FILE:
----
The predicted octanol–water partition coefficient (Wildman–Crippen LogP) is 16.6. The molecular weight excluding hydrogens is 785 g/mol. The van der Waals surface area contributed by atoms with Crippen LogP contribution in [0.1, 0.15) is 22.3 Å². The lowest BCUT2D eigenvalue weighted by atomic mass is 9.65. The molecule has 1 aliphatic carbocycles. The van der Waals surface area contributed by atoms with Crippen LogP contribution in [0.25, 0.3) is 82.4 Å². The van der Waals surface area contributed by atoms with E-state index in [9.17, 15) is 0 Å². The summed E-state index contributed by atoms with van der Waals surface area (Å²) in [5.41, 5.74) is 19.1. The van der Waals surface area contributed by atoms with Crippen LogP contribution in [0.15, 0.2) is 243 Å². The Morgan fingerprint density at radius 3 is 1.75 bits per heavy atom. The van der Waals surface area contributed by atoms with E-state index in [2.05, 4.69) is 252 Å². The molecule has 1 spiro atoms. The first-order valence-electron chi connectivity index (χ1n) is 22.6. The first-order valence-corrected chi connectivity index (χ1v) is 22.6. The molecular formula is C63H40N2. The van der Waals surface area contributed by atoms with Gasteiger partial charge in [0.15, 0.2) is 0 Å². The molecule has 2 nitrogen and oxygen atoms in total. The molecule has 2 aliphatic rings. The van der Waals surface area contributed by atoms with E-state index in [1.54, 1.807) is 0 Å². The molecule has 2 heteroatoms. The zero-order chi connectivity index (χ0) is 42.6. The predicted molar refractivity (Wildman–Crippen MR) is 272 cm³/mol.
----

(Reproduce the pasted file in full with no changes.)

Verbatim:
The predicted octanol–water partition coefficient (Wildman–Crippen LogP) is 16.6. The molecular weight excluding hydrogens is 785 g/mol. The van der Waals surface area contributed by atoms with Crippen LogP contribution in [0.1, 0.15) is 22.3 Å². The lowest BCUT2D eigenvalue weighted by atomic mass is 9.65. The molecule has 1 aliphatic carbocycles. The van der Waals surface area contributed by atoms with Crippen LogP contribution in [0.25, 0.3) is 82.4 Å². The van der Waals surface area contributed by atoms with E-state index in [9.17, 15) is 0 Å². The summed E-state index contributed by atoms with van der Waals surface area (Å²) in [5.41, 5.74) is 19.1. The van der Waals surface area contributed by atoms with Crippen LogP contribution in [0.15, 0.2) is 243 Å². The Morgan fingerprint density at radius 3 is 1.75 bits per heavy atom. The van der Waals surface area contributed by atoms with E-state index in [2.05, 4.69) is 252 Å². The molecule has 1 spiro atoms. The first-order valence-electron chi connectivity index (χ1n) is 22.6. The first-order valence-corrected chi connectivity index (χ1v) is 22.6. The molecular formula is C63H40N2. The van der Waals surface area contributed by atoms with Gasteiger partial charge in [0.15, 0.2) is 0 Å². The molecule has 2 nitrogen and oxygen atoms in total. The molecule has 2 aliphatic rings. The van der Waals surface area contributed by atoms with E-state index in [1.54, 1.807) is 0 Å². The molecule has 2 heteroatoms. The zero-order chi connectivity index (χ0) is 42.6. The predicted molar refractivity (Wildman–Crippen MR) is 272 cm³/mol.